Pakistans Chief Executive would also try to tell the American leader that he has succeed in checking the activities of Islamic fundamentalists, and arms and narcotic smugglers. Already detailed notes are being prepared in Pakistan. General Musharrafs line of argument is that only he could curb such activities if the Americans took keen interest in the subcontinent. The USA could expect some good results provided economic aid was resumed. Also, he was not a war-monger and but a man of peace and democracy and has been forced to take to present course due to his love for the people of Pakistan.
He has argued that grassroot-level democracy is being restored and elections for local self-rule have been ordered. This is at least what the commentators on Pakistan TV have been saying. After all, there could be some meeting ground for both leaders even on Chechnya. That should worry the Russians. Both the USA and Pakistan have blamed the Russian army for the excesses on Chechens. While Pakistan has been supporting those fighting in the name of Islam there the USA has been silent. Compare it with the loud protest by the USA over human rights violations in Chechnya.
But the larger question having far-reaching implications for the sub-continent is : How serious are the Americans about democracy and peace in the region? The Americans have been supporting the Pakistan point of view on Kashmir for years. By and large they still do so. Instability could be a cause for worry for the people living in the region, and not for the super power. It is a power game for Washington.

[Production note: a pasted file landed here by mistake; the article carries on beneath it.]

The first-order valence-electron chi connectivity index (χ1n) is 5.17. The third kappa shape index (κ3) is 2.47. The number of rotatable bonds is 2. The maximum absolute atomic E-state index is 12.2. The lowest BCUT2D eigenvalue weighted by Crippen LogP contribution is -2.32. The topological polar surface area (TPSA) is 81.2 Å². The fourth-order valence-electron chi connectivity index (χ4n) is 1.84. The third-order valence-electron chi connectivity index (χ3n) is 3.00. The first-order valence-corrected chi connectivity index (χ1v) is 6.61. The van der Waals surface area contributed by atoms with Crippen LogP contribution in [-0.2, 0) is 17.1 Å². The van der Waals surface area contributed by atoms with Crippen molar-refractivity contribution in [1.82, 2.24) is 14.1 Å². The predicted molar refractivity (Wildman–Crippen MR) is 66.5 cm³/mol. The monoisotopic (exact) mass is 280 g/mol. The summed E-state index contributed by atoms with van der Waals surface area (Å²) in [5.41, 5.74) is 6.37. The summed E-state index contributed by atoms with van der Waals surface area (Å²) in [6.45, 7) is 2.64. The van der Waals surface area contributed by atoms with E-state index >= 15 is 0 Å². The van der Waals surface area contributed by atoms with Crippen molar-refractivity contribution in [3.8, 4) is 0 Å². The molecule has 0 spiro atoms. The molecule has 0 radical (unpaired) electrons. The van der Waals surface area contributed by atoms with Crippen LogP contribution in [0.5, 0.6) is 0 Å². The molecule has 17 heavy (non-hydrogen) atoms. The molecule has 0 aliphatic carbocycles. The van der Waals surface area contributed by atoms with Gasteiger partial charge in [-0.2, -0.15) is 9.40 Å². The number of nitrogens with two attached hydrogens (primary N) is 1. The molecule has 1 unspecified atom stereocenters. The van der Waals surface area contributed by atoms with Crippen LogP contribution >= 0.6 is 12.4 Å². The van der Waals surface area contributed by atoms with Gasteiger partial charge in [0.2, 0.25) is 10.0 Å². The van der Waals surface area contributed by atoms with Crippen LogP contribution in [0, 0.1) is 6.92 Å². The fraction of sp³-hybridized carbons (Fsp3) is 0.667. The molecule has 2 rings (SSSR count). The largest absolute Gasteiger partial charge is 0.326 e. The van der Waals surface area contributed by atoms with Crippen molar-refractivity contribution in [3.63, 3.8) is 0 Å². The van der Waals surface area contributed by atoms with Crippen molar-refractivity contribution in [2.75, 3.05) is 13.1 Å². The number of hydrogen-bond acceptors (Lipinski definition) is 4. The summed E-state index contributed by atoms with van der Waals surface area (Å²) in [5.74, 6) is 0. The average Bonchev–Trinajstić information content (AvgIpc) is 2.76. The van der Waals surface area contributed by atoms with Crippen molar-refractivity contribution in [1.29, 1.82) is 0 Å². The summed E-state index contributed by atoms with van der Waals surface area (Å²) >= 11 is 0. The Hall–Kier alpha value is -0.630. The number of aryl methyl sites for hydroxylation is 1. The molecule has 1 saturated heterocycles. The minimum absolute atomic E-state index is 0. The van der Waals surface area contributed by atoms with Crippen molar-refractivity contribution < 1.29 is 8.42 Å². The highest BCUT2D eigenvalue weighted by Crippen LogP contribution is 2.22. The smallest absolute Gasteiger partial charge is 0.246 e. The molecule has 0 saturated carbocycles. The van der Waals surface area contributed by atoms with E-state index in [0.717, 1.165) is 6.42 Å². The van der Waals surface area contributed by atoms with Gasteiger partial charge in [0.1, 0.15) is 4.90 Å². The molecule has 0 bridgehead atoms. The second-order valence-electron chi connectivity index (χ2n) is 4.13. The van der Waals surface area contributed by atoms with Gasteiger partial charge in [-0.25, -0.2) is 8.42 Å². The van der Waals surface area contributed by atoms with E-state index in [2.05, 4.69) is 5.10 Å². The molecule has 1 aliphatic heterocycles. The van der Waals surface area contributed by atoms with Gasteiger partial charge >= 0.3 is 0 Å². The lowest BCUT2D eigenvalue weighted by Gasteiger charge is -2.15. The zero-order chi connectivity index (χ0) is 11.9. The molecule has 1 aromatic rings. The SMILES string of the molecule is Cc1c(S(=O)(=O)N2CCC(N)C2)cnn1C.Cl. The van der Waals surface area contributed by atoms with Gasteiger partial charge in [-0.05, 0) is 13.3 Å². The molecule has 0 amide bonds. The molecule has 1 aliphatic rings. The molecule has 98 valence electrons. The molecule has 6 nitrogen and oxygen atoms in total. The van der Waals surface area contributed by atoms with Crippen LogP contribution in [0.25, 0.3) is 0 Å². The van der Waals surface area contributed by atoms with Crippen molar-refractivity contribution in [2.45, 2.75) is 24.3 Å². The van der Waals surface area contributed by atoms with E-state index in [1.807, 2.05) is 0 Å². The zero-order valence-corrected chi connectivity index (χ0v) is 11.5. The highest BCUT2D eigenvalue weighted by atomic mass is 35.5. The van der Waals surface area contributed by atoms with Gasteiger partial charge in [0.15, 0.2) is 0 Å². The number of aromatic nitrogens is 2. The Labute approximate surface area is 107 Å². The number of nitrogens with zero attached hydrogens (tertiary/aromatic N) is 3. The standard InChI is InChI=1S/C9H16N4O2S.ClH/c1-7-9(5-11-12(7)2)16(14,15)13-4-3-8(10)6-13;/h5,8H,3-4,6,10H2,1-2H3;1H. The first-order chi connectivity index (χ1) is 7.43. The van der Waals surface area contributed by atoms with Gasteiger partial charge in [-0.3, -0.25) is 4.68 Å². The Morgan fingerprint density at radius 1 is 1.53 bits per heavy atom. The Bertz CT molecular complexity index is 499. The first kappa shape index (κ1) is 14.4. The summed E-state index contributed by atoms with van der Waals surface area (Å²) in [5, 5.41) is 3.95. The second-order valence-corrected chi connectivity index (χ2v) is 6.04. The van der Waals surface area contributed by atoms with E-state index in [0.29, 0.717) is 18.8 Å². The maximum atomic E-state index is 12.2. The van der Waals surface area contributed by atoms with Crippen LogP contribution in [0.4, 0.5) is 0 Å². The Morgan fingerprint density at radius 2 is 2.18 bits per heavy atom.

Four ambushed by gunman
MEMPHIS, Tennessee, March 9 (AP) Firefighters responding to a house fire were ambushed by a gunman who stepped out of the garage and opened fire, authorities said. Four persons were killed and two others wounded.
A sheriffs deputy and two firefighters were shot to death, Fire Inspector Richard Sojourner said yesterday. A woman was found dead in the garage, but it was unclear how she was killed.
A female bystander and the gunman also were wounded, he said. Their injuries were not life-threatening.
Firefighters had been called to the home just before 1 p.m. local time. When they arrived, witnesses said, a man came out of the garage firing a shotgun and shouting, get away! get away!
A sheriffs deputy who responded to a report of the shooting was shot as he pulled up in his patrol car, the authorities said. He crashed his car through the fence.
Memphis police officers
then arrived and tried to get the gunman to put down his
weapon. When he refused, one of our officers got
into a gun battle and the suspect was shot, Police
Director Walker E. Crews said.
Philippine volcano subsiding
MANILA, March 9 (Reuters) Philippine scientists lowered the alert around the Mayon volcano today, saying it appeared to be quietening down, but warned the danger of mudflows from its slopes remained.
The Vulcanology Institute said it had down graded the alert around Mayon in the Central Philippines to level four, meaning it was still restive, from the maximum five, which meant it was in a state of eruption.